I wrote on Friday about the things I wanted to see included in the Independent Review of Children’s Social Care. This list is based on all the things children and young people have told me, and I am indebted to them for sharing their experiences with me in the hope it will make things better. About the urgency with which we need to see ambitious, brave and consistent reform of children’s social care, our fourth emergency service, to improve children’s experiences and outcomes. Children in care are ambitious for themselves: they want the same things as their peers, a fantastic education, a brilliant job, loving and supportive family relationships. We must be as ambitious for them as they are for themselves.
Now the Review has been published, I wanted to share my thoughts on some of the specific areas of focus and where we need to go further to deliver the change children have told me so often, they desperately want to see. Too many tell me they feel let down by the services designed to protect and support them, so let’s seize this chance to do better.
It is great to see the Review highlighting the importance of stability and loving relationships in the care system. The new national standards and regional commissioning structures will be crucial to ensuring that children do not have to move home so many times, and that more children are placed closer to home. I will work closely with government to push for the highest possible standards of care and a rigorous system to commission and plan for care placements. I want all children to grow up in stable, loving, safe and happy families, not in institutions – for some children that will be with a foster carer, or someone in their family who isn’t their mum and dad, and for others, it will be with adoptive parents. What I want is for children to know that these relationships will be there for them in one year, three years, five years, so that children can make plans put down roots.
The Review sets out a radical programme of transformation for the children’s social care system. Similarly ambitious plans have been outlined in the Government consultation on the SEND system, the Schools White Paper and ambitious reforms are under way with the introduction of the Health Bill. Given the significant overlap between the education, SEND, social care systems and the NHS, it is vital that we grasp the opportunity of these major reforms to work towards a more integrated support system for children. Otherwise, this will be another missed opportunity to make a real difference in children’s lives. We are pleased to see the recommendation that schools become full and statutory members of safeguarding partnerships, something I have called for previously given their important role in children’s lives.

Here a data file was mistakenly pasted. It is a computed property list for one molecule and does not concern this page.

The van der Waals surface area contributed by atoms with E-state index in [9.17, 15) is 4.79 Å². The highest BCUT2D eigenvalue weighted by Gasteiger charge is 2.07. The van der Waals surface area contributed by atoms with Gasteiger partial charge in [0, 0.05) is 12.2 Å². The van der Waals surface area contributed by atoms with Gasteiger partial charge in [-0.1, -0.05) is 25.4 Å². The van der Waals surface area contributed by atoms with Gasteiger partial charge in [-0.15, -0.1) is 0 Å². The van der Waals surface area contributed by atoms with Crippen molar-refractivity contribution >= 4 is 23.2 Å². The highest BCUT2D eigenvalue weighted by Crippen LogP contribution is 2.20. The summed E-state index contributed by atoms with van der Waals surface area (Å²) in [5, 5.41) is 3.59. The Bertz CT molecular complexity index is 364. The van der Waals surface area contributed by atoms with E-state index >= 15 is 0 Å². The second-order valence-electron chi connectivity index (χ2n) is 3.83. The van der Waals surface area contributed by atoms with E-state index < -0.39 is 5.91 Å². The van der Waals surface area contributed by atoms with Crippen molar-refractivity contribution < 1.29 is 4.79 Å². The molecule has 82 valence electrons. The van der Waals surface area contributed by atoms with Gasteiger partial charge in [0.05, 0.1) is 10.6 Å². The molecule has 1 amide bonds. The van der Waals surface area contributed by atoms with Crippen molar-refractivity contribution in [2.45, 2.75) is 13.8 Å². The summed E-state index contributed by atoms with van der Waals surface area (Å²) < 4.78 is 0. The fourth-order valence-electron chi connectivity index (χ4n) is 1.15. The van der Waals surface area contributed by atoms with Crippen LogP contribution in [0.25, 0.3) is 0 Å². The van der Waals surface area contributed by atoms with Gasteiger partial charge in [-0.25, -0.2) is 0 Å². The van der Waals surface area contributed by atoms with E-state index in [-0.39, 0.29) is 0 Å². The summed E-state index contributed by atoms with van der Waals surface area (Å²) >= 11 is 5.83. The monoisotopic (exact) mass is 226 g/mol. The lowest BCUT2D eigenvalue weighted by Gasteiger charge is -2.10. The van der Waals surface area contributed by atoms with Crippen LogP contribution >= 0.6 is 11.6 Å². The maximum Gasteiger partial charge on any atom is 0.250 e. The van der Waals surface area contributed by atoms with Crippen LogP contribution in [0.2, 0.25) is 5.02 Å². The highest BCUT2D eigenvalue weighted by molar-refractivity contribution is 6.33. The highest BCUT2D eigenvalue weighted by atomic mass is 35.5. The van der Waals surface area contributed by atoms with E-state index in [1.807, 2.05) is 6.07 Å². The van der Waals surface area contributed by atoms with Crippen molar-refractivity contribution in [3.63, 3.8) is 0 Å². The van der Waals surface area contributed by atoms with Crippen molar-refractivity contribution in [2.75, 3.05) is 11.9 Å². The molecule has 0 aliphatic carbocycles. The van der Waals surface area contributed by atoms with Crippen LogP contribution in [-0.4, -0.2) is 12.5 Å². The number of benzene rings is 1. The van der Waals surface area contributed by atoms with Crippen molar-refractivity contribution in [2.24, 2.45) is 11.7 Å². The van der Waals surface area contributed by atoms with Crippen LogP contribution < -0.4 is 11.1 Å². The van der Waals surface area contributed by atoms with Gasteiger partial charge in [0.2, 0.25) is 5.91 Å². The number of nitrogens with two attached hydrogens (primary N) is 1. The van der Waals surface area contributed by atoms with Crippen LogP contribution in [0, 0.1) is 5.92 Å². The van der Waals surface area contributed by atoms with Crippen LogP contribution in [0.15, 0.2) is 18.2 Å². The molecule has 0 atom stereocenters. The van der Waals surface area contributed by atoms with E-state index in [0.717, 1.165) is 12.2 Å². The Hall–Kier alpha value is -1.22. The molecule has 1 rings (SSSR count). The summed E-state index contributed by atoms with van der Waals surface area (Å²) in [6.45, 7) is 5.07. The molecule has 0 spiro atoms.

I’d like to see a comprehensive and cohesive implementation plan that covers these four vital areas of children’s lives.
Data and tech
My office has for some time been working with practitioners and policy experts on how to improve data sharing in child safeguarding environments. I have also been supporting the DfE on pushing for the development of a Unique Child Identifier which will enable important safeguarding information from across Government to be linked, and enable services to track children’s progress, and provide them with more integrated support.
I have been clear for some time that we must ensure that the data we collect is meaningful and relevant to families and is available to all practitioners and experts who need it, and therefore welcome the Review’s continued focus on data and technology.
The Review calls for the creation of a centrally funded National Data and Technology Taskforce with the skills in place to help local areas design and build the digital services which will make exchanging information easier and quicker, and for the Department for Education to play a bigger role linking data from multiple datasets across government. These announcements represent an important step in the right direction and are ones which on the whole I support. However, I would like to see Government and stakeholders go further with more ambitious plans for implementation in the short term, including additional guidance to support practitioners in the day-to-day sharing of child safeguarding data and clearer support for local authorities and organisations looking to use existing legal gateways to design services. Whilst I am confident the Review’s recommendations will, in the long term, deliver the tools desperately needed to improve data sharing, I am clear that there must be a whole armoury of tools at our disposal if we are going to address all the long-standing data issues which affect children’s care.